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Critical Perspectives on User Involvement$
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Marian Barnes and Phil Cotterell

Print publication date: 2011

Print ISBN-13: 9781847427519

Published to Policy Press Scholarship Online: May 2012

DOI: 10.1332/policypress/9781847427519.001.0001

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Collaboration in public services: can service users and staff participate together?

Collaboration in public services: can service users and staff participate together?

Chapter:
(p.79) Six Collaboration in public services: can service users and staff participate together?
Source:
Critical Perspectives on User Involvement
Author(s):

Michelle Farr

Publisher:
Policy Press
DOI:10.1332/policypress/9781847427519.003.0008

This chapter analyses collaborative forms of participation that involve both users and front-line staff in the process of creating public service improvements and innovations. Often called co-production, co-design or co-creation, these participative mechanisms are designed to promote and value the experience, skills and knowledge of users, developing partnerships between service users and public service staff to redesign and produce services that promote dignity, welfare and well-being. The analysis investigates how and why these processes might prompt changes, the management practices needed to support these mechanisms, the influence of contextual conditions, power relations and the impact of collaboration. This is achieved using a realist synthesis of co-production, co-design and co-creation cases and expert interviews with facilitators and managers who have been involved in such projects. The chapter draws on research conducted within local government and health service settings. It concludes that whilst co-production does not have the same independence and political character of autonomous action by service users and is thus not able to address broader human rights issues, it can be an effective means of achieving change within organisational boundaries.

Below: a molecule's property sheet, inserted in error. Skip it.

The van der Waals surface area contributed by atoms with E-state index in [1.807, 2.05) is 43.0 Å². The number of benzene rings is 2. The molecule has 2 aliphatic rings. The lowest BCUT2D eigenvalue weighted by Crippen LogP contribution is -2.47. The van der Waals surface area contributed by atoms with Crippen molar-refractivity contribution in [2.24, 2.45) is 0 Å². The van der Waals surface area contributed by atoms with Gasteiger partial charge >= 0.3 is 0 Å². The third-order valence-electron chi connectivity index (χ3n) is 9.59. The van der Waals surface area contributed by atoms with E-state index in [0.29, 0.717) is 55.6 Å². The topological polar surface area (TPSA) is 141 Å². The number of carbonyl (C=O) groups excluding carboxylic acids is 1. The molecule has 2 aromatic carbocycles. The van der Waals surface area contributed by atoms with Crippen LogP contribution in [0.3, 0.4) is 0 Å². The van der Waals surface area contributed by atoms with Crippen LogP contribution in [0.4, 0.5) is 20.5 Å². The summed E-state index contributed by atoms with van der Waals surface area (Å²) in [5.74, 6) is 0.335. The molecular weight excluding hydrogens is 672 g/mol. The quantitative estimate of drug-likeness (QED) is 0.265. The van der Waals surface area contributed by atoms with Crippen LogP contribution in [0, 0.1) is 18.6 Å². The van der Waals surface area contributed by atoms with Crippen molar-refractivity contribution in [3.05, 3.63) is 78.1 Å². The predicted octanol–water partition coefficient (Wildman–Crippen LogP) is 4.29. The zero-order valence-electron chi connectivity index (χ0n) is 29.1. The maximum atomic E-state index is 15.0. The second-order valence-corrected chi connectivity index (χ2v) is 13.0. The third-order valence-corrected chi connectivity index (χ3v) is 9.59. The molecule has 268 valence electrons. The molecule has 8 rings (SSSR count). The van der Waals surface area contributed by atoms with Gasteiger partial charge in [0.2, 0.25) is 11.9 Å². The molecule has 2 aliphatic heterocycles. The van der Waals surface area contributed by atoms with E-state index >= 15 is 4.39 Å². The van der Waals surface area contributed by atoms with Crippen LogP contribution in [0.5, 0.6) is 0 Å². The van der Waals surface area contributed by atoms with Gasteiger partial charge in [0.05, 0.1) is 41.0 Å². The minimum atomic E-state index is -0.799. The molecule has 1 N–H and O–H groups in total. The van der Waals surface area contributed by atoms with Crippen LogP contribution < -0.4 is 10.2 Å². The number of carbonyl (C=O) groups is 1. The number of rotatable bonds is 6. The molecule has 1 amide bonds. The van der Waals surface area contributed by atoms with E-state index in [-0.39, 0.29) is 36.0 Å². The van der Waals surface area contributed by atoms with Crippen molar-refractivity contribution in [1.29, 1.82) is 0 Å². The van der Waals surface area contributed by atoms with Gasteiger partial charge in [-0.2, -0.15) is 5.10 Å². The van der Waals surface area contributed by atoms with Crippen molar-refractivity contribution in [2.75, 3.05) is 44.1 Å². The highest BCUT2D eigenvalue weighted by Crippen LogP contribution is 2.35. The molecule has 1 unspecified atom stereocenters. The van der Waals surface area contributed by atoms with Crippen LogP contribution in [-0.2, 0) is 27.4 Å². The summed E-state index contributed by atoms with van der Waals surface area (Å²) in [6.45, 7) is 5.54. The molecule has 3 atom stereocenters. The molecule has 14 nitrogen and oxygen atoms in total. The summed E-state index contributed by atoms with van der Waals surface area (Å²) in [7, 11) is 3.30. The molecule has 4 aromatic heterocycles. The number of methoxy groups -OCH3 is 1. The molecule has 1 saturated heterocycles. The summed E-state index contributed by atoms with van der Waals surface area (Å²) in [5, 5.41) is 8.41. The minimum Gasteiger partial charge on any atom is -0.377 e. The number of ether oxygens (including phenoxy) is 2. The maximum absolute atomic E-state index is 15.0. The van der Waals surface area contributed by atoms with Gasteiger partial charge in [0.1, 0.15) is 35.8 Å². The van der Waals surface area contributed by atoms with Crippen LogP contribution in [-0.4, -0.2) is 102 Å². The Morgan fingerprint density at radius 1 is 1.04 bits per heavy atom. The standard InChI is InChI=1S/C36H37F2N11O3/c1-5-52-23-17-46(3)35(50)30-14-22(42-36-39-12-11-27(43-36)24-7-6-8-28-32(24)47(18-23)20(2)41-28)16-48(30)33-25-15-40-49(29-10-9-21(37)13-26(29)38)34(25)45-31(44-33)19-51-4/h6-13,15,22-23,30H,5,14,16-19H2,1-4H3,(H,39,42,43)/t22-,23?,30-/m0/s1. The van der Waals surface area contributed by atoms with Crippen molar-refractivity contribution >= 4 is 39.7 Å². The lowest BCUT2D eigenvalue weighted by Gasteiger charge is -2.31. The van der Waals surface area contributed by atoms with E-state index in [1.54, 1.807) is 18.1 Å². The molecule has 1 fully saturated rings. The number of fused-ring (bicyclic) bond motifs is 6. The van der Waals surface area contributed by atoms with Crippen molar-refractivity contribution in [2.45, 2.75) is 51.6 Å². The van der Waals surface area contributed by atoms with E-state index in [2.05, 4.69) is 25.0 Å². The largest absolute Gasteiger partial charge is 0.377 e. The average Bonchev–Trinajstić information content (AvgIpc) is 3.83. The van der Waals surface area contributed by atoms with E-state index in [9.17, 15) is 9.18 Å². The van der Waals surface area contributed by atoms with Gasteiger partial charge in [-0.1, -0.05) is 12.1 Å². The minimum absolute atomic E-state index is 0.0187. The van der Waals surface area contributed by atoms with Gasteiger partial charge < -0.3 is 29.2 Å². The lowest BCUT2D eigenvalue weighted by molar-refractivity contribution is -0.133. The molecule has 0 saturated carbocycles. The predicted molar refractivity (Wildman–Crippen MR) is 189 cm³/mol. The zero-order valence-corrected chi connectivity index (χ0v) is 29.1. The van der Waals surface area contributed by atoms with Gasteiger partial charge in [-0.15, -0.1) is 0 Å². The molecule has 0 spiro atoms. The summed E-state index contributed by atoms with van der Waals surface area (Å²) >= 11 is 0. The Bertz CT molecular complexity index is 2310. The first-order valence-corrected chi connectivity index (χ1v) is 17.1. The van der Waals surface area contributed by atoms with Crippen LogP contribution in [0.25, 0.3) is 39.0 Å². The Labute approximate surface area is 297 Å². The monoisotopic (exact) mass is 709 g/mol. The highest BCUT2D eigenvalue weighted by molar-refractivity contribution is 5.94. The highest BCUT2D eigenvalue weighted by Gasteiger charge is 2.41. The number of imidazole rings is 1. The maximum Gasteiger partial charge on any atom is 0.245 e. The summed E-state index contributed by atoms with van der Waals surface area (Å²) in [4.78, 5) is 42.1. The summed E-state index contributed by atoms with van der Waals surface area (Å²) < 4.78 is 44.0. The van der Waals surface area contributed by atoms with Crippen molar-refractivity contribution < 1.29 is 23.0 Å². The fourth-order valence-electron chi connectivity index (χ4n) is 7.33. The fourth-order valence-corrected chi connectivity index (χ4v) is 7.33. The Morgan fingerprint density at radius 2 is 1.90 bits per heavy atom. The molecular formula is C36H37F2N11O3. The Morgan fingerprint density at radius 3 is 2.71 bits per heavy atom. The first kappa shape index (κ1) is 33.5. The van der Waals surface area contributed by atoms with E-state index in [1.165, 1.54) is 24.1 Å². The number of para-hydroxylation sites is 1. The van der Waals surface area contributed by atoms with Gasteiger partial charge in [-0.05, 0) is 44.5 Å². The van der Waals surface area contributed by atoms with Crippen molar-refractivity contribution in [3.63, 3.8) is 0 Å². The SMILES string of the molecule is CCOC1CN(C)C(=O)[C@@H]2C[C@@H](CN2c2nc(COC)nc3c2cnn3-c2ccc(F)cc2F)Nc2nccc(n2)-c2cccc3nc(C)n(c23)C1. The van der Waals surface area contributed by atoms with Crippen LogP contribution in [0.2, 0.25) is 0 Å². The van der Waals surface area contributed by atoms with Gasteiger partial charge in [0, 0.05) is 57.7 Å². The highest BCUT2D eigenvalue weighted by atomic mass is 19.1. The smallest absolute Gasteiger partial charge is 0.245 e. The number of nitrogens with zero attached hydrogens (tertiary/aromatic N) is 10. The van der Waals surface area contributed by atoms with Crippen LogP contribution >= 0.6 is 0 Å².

Keywords:   co-production, co-design, partnership, institutional context

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